Alas, after weeks of studying, not seeing my family ever and having to rely heavily on the support of my husband, my mom and my nanny, I sat for the exam with baby belly, braxton hicks and stretchy pants with no pockets (so they don't make you turn them out during security checks!). I definitely felt a few kicks during the exam, cramped up a few times, but surprisingly 7 hours of testing with a fetus sitting on my bladder went by pretty quickly. And now, I have a few days off before 2 weeks of bullshit pre-wards orientation that are mandatory and then we're off to the wards.
I received an email today from the school letting me know I can't go to one of my doctor's appointments during said bullshit pre-wards orientation, that it's against policy. Because, you know, from 7:30am-5:30pm they're going to keep us prisoners with no breaks, no time for lunch or for me to slip out and see my doctor across the street. That I can do my glucose screen and prenatal check at another time (read: while I'm on call. On internal medicine. At the county hospital. An hour away from campus.) because that makes so much more sense. What bothers me most is this. I don't expect any sort of special treatment. Never in my 2 years at this school have I lamented about being a parent in medicine. I've never asked about more time for studying, I've never been absent. I haven't even taken a sick day. I've passed every single one of my exams and I've always made adjustments on my end to make things work on their terms. My school has ironically created a program called Parents in Medicine. Whoever goes to these events I'm not sure. I don't really know what the program actually is because if you're truly a parent in medicine, you don't have time to go to these things. While I appreciate that they're thinking of us, they're really not thinking of us the right way. We don't need to have events to talk to other parents in medicine and commiserate together about the system. Sure, having a fun family day is nice, but I can do that on my own. What we need is academic support and administrative support. I need to be able to go to a damn doctor's appointment, not have a 2 hour get-together in a park that I can't even attend because I'm studying. I need someone to answer my email that I sent out months before the start of said orientation about scheduling a doctor's appointment. End pregnant-lady hormone-driven rant.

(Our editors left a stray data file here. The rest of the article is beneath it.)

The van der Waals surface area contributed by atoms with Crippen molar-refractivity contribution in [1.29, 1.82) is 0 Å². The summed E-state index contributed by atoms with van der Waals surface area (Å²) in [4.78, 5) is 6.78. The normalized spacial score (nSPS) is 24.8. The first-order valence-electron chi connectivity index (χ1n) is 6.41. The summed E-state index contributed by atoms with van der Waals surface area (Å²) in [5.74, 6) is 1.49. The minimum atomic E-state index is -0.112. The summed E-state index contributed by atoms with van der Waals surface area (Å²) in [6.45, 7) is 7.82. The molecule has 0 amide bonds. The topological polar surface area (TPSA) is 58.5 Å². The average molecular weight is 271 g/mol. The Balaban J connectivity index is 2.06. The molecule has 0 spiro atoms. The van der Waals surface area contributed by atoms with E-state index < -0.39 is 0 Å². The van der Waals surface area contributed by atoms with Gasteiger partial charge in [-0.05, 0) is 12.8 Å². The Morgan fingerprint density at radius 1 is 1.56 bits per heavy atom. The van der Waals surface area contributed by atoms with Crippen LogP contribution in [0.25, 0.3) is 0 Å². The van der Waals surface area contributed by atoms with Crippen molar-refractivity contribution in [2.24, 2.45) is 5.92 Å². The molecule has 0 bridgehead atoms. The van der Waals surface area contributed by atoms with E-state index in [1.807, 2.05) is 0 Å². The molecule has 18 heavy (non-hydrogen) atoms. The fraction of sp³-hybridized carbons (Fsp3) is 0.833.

Drama aside, I am excited to get on the wards and finally be closer to "practicing" medicine, but I'm also slightly terrified. I'm afraid of looking dumb, looking too pregnant, looking dumb and pregnant. Being away from my family and missing important events. Oooh and giving birth on the wards or during my shelf exam because I insist on finishing. Ironically the first rotation I'm on when I'm back from maternity leave is ob-gyn, so essentially I'll deliver baby boy huffing, puffing and screaming and then join the team a few weeks later - hey guys, remember me and my vagina? I'm already done with my birth plan. It reads like this: "No medical students please." Sorry guys, but let's be honest, it will be hard to pretend I don't know you.
Hopefully I'll have some time to write about being pregnant on rotation. I'm sure I will have some lovely stories to share.